Ripley Under Water (Ripley #5)
But some new neighbors have moved to Villeperce: the Pritchards, just arrived from America. they are a ghastly pair, with vulgar manners and even more vulgar...more
This is the final chapter of Tom Ripley's tale of manipulation, mayhem and murder. The words seem a little worn, the reveal somewhat repetitive, and the pathology predictably burning out in an aging mind, but the unpredictabilty of a sociopath focuses the reader on what could happen outside the boundary of acceptable norms. And that is frightening!
Patricia Highsmith died at age 74 in 1995...more
As a standalone novel I don't think this would work but as an extension of the previous four books it's fabulous. By book five we know Ripley, we share his love for his home and his life, we've even seen the softer side of him develop in his affection for Bernard Tufts (books 2...more
The novel, rather ironically, centers around a man who is trying to harass snobbish, upper middle-class Tom Ripley. It's difficult for readers to sympathize with Ripley because of his character and his past, yet we can't really cheer the new guy on because we know so little abo...more
When Tom Ripley was first introduced in The Talented Mr. Ripley, he was young, unbalanced and quick to anger. He also had a big ego and no scruples when it came to getting ahead in life.
By Ripley Under Water, he's older and happy with the life...more
Here monsters of the past come haunt Tom Ripley, in the form of a mysterious and bizarre americ...more
Don't waste your time with this one.
I read it for completeness, but it was a waste of time.
Also the North African location did not add anything to the plot...Belle Hombre would have been so much better.
Tom's acquaintance with the "Odd Pair" as he christens the over-watchful neighbours in Fontaineblue, is masterfully unravelled to pinpoint his mounting fear of being detected in his trail of wrongdoings.
Rather like her Tom in The Talented Mr Ripley, the author laces the tale with brilliantly interwoven local detail, both of scene and setting, and I ag...more
It sounds like it would be an exciting read, but what follows is one of the most ungripping thrillers I've come across. The story just plods along with little sense of urgency or even danger, with an ending which is annoyingly - but fittingly, given what's gone before - anti-climactic.
There are better Ripley books than this.
A fitting final chapter in a most delightful game.
Hasta cierto punto es interesante ver cómo Ripley se encuentra cara a cara con un psicópata que lo quiere ver destruido y que sospecha de todos los crímenes que ha cometido. Lo sorprendente de la novela es ver a Ripley convertido en una víctima y alguien que redime sus pecados ante el lector. Un lector que simpatiza con su existencia y que finalmente espera verlo bien librado de la última aventura.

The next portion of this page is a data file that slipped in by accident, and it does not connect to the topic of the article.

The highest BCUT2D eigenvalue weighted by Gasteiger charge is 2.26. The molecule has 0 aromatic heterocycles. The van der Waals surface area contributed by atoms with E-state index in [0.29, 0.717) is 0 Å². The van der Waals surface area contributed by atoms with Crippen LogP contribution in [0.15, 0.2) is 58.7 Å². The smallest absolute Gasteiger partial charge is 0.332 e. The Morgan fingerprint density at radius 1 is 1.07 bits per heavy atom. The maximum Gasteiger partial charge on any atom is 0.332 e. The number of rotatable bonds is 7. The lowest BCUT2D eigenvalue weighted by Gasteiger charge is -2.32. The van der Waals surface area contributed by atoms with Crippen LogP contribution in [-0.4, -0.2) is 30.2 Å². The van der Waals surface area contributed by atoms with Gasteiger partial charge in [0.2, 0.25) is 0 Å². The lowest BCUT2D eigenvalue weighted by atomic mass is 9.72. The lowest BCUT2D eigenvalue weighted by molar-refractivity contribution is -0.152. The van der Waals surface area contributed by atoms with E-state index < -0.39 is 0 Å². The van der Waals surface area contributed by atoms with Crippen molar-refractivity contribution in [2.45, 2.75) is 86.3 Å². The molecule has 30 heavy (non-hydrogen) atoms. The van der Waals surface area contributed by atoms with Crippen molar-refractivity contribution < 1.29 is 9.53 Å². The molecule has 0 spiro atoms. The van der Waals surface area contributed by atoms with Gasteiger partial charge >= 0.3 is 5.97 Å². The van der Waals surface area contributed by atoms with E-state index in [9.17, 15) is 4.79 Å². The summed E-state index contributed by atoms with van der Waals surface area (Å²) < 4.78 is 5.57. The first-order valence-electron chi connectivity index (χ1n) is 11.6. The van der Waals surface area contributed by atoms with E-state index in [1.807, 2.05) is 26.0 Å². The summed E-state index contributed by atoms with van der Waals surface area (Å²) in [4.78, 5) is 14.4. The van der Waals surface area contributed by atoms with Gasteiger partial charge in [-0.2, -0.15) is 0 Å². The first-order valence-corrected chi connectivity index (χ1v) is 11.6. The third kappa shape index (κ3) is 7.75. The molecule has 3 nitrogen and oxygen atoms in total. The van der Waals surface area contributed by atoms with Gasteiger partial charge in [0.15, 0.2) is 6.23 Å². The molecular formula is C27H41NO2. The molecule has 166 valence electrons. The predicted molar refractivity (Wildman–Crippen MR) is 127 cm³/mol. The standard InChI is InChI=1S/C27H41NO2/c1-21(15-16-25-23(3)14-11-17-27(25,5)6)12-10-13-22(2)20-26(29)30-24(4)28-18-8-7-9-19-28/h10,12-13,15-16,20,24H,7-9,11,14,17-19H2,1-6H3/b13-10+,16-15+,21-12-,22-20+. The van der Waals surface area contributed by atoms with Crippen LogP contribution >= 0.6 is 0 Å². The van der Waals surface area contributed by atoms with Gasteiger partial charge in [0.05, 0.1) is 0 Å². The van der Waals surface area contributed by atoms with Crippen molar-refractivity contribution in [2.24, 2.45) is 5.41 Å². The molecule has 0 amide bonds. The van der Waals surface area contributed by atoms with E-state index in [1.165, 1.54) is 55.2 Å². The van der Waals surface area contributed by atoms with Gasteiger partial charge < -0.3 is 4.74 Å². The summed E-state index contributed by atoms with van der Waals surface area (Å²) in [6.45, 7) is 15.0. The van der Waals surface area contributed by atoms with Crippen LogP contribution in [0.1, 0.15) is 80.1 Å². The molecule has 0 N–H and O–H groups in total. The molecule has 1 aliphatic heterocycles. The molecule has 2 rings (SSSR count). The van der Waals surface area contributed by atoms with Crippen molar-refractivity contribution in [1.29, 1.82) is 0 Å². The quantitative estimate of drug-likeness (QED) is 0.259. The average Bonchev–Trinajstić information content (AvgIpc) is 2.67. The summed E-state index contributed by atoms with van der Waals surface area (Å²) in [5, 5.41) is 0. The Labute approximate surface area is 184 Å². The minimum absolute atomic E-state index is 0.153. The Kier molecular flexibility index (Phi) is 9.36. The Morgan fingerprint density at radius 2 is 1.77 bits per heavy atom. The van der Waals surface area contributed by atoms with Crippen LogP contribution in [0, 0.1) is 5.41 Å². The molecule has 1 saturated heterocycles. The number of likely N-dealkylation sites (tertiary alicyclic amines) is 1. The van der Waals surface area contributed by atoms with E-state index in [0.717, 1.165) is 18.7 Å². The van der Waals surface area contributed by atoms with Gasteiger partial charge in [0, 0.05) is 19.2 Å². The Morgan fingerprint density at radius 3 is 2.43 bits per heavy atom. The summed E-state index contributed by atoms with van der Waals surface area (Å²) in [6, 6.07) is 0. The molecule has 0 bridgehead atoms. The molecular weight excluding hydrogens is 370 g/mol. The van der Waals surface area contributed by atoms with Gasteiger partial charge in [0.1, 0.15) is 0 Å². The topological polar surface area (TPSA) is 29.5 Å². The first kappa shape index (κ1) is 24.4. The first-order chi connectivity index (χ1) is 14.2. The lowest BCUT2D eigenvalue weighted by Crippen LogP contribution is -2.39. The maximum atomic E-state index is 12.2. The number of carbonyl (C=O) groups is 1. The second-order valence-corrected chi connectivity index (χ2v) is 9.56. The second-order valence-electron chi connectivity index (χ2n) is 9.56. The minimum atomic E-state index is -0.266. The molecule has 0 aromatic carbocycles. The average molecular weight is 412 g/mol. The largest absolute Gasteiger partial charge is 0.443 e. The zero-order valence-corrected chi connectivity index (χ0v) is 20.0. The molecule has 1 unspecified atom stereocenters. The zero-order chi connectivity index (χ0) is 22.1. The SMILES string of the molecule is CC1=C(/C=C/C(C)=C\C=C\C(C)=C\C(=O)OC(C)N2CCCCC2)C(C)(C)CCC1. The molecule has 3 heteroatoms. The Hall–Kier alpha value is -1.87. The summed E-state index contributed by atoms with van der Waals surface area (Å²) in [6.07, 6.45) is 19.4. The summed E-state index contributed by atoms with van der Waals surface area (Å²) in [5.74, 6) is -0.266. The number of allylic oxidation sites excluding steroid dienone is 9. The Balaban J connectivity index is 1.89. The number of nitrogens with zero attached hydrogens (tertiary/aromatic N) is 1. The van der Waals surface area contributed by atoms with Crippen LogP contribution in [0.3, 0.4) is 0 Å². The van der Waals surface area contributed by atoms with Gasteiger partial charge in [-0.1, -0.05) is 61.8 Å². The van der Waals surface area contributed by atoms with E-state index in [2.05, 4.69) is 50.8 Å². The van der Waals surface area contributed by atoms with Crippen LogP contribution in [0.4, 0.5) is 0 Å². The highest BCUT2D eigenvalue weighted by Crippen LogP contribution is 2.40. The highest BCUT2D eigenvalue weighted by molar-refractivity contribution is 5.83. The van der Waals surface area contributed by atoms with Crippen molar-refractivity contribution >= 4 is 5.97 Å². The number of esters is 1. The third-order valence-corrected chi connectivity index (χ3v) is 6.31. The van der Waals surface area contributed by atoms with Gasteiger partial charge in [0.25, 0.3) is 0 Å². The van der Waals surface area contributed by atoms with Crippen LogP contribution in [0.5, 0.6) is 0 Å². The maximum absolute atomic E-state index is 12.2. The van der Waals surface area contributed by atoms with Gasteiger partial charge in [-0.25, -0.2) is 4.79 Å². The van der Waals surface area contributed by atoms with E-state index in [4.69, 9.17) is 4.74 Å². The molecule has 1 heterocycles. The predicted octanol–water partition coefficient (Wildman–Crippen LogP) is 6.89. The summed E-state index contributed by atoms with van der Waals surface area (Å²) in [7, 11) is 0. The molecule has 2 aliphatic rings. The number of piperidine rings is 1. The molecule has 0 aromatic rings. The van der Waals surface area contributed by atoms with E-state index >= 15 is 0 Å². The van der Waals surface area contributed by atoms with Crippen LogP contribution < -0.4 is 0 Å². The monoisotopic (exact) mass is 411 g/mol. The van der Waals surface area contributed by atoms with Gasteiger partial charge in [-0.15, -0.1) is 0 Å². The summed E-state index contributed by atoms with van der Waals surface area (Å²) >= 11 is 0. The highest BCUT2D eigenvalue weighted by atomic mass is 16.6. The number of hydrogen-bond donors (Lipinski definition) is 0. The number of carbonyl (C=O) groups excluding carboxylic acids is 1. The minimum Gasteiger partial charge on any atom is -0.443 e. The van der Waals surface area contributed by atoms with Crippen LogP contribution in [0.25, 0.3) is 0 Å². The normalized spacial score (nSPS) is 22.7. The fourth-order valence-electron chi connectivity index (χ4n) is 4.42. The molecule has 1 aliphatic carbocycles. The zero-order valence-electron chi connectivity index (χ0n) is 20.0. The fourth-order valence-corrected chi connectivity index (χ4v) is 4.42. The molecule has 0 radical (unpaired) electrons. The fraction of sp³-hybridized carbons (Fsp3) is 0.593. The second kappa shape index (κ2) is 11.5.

En general el...more
I have now finished the last book in the Ripley series and again am very satisfied. In this book Tom Ripley's past crimes are threatened to be unleashed by his new neighbour, David Pritchard. Without giving away too much of the storyline Pritchard appears to have enough evidence to get him punished for his crimes. The aspect that I enjoyed most about this book was the descriptions of Ripley's homelife. Chapters are laced with daily events in the Ripley household. I...more
Five stars not because this is a five-star book (more like four) but because this is the last Ripley book in the series and I had to tack on an extra star for Highsmith's achievement across the entire Ripliad.
I wish Thomas Ripley were my friend and he would call me up every now and then and tell me about his endless shenanigans and invite me over to Belle Ombre to look at his Derwatt paintings and to slide across the wine and blood stains in the cellar and...more
The book jacket does say something like “Tom Ripley has mellowed with age” and I do agree that is true. He and Heloise still live in their precious Belle Ombre and he still toodles in the garden, plays the harpsichord, and enjoys good food and drink. He learns that two odd-ball Ame...more
The series began in 1955 with the well-known The Talented Mr. Ripley, which has been turned in to two popular movies: The American...more
Has there ever been a creepier protagonist in literature than Tom Ripley? Hamlet, maybe. His combination of epicene sensibilities and cold blooded ruthlessness have always made my skin crawl. In film, John Malkovich best captured Ripley's essential creepiness; Alain...more
She lived with her grandmother, mother and later step-father (her mother divorced her natural father six months before 'Patsy' was born and married Stanley Highsmith) in Fort Worth before moving with her parents to New York in...more